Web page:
Value-based healthcare in its simplest form is about measuring the outcomes than on the unit cost of care provided. Image Credit: Shutterstock

By 2030, approximately three-quarters of a billion people will live in the MENA region - people are also living longer. While this is a testament to the many advances made in medical science, we are seeing a rising incidence of non-communicable and chronic diseases, including rare diseases.

Rare diseases are not actually rare collectively in the Middle East. There are as many as 2.8 million people known to have such a disease, out of a total regional population of around 400 million. Among those affected, 75 per cent are children, for whom there is a high risk of early mortality.

Adding to this burden, the negative impact of COVID-19 stretched healthcare systems to their limits, even setting back several achievements. What this also translates to is that healthcare costs are set to soar.

Against this backdrop, healthcare systems need to be reimagined to address these economic challenges and many health inequities highlighted and amplified by COVID-19 in order to deliver improved patient outcomes. A new value-based model is gaining popularity, which many stakeholders advocate has the potential to revolutionize healthcare by providing greater value to patients.

Under such a value-based healthcare model; valuation for medical services - such as the cost of a medicine or medical procedure - would no longer be defined on a unit basis. Instead, it would be based on the patient outcomes it achieved, as opposed to consumption. In other words, healthcare providers would be financially compensated based on their positive impact on patients and society more broadly, such as improvements to patient health and less dependence on caregivers.

All about outcomes

A value-based healthcare model would ultimately incentivize stakeholders to deliver better patient outcomes. Moreover, it critically has the potential to benefit underserved communities. By evaluating treatments based on outcomes, biopharma companies will be more likely to invest in the R&D of treatments for diseases with low prevalence, such as rare disease, thus providing innovation to underserved populations.

Recognizing the potential of value in health, Dubai Health Authority launched the first-of-its-kind value-based healthcare model. Known as Ejadah, the model is value-based contracting rather than volume-based and is expected to improve patient outcomes and performance with a focus on enhancing preventive care, helping improve overall population health and reducing healthcare expenditure.

There has been a series of roadblocks identified in the epidemiology of rare and complex diseases in applying value-based public health strategies to these conditions. These include creating a revised culture of health and well-being, reviewing how the delivery of prevention and healthcare services are organized, further to improving the inclusion of marginalized groups.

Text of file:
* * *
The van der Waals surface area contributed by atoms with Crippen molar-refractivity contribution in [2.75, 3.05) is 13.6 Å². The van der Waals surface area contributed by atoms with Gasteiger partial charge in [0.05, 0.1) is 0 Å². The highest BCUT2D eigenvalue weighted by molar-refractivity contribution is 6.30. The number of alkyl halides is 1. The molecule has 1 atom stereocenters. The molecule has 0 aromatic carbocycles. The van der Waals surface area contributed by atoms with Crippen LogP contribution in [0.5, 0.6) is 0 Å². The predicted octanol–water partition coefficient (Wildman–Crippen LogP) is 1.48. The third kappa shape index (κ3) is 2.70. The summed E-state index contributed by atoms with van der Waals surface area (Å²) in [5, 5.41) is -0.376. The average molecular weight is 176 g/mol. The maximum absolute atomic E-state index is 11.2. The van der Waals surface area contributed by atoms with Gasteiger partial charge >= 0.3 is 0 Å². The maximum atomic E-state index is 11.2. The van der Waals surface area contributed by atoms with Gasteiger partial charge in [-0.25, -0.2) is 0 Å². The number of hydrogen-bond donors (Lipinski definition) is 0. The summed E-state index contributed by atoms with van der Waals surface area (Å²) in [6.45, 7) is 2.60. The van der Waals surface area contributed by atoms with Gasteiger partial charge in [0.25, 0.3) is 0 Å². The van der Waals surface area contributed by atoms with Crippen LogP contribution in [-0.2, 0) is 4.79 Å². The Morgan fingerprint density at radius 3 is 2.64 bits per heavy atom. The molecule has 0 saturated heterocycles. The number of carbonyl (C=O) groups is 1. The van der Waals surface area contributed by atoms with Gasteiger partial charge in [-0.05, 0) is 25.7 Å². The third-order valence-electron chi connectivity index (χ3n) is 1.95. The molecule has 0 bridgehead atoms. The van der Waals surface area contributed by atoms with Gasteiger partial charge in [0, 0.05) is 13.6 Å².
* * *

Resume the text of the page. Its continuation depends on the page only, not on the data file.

Such a model of Ejadah could offer much respite and support to patients with rare diseases. As a performance-based payment model, Ejadah will measure patient outcomes and is symbolic of the pace of transformation in healthcare reimbursement we are seeing, setting an example in an industry which otherwise has seen some level of stagnation. With its Diagnosis Related Group system that uses a case-mix system - based on a per-case basis at uniform amount per hospitalization - we will see clear evidence of lowered costs and reduced average length of hospital visits.

Extended care for all

Ejadah can be a template to support several patients who may be excluded and undeserved in a traditional system. Within this system, many services that were costly and will require special focus can also be considered, to ensure that patients’ outcomes are best delivered. This holds true regarding payments as well, as they are performance-and case-based and will continue to guide innovation and access.

We subscribe to the same idea that care must be based on patient outcomes through a model that helps deliver greater value for all. Among the many factors that could support such a model is health data, absolutely integral to determining patient outcomes, reducing variations in care quality and experience, manage inequalities in healthcare service provision and reduce wastage of resources and equipment.

To ensure a long-term commitment to value-based care, learnings from data must continually optimize systems and, critically, the patient outcomes themselves. We also recognize there is no one-size-fits-all model; value must be determined and measured based on the specific needs of the communities concerned on an ongoing basis and reported industry-wide.

Beyond collaborating on data, industry partners must cooperate in developing the framework and setting the standards for patient outcomes. While the transition to such a system will not be simple, the challenge and opportunity remains responsibly allocating more resources to the high-value care that provides the most benefits to patients.